I think of Pete Seeger – and Peggy too, whom I had the chance to hear and share a stage with last month – and the songs and singers who inspire me to try and be strong yet gentle (without sounding like a toilet roll).  I am now, more than ever, nourished by an extended family of nested relationships forged, in many different ways, through song.

In An English City Garden

I lived happily without a garden for a long time. As a narrowboat liveaboard I spent nearly a dozen years ephemerally wallowing, like a particularly carefree, self-employed otter, in any parts of this landscape of water and green that could possibly serve as communal and welcoming spaces, to those of us abiding (mostly) by the requirements of the waterways authorities while still trying to find a kind of freedom in a life afloat. When boating is going well, some of the finest, semi-wild places in England are yours. Wherever you bang in your pin, that’s your home. We seldom envied the lavish gardens we occasionally cruised past in the smart southern villages, the lawns and roses viewed uniquely from waterside. In allowing me that intimate view of human nature planted – unfenced, so generously, or perhaps in the assumption that the water boundary afforded privacy enough – they had fulfilled their function for me. My garden was a pot of rosemary on the roof, which had faked its own death more often than S. Holmes.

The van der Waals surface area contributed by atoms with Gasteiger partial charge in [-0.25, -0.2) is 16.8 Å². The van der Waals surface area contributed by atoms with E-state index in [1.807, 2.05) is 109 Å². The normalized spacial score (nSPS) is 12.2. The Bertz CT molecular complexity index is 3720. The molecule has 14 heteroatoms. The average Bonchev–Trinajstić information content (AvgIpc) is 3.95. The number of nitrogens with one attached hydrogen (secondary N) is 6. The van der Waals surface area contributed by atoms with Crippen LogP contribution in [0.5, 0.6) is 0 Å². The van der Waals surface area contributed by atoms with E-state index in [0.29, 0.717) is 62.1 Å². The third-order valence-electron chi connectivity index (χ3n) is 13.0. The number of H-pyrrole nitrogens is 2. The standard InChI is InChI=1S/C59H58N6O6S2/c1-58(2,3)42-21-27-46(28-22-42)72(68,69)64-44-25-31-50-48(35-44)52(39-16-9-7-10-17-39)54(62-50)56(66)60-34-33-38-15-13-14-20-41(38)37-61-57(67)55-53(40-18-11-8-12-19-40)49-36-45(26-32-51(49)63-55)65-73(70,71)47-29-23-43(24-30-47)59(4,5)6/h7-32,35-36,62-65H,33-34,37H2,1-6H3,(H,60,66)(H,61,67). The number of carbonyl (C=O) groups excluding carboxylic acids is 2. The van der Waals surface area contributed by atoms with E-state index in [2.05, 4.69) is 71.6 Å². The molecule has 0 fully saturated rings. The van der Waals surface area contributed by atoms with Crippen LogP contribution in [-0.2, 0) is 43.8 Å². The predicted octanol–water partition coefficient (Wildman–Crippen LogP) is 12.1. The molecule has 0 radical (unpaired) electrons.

Suddenly, thanks to serendipity and rock-bottom northern house prices, I find I have a garden, and a lovely one, I think. It seems to be where most of my songs start out. They do significantly better than the carrots, it being a city garden and filled with “soil”, actually the assorted collective tragedy of a billion industrial and domestic histories: steel, bricks, coal, looms, wire, teeth, clogs, wedding rings, those frightening metal Victorian baby teething rattles, coffin hinges, all ground roughly up into gritty particles which are dagger-like and near-fatal to navigating fledgling tubers. Over the back wall is the cemetery, which I like to think leaches bone and marrow and blood generously back into our land like crepuscular fabric softener. The blackberries are literally something else.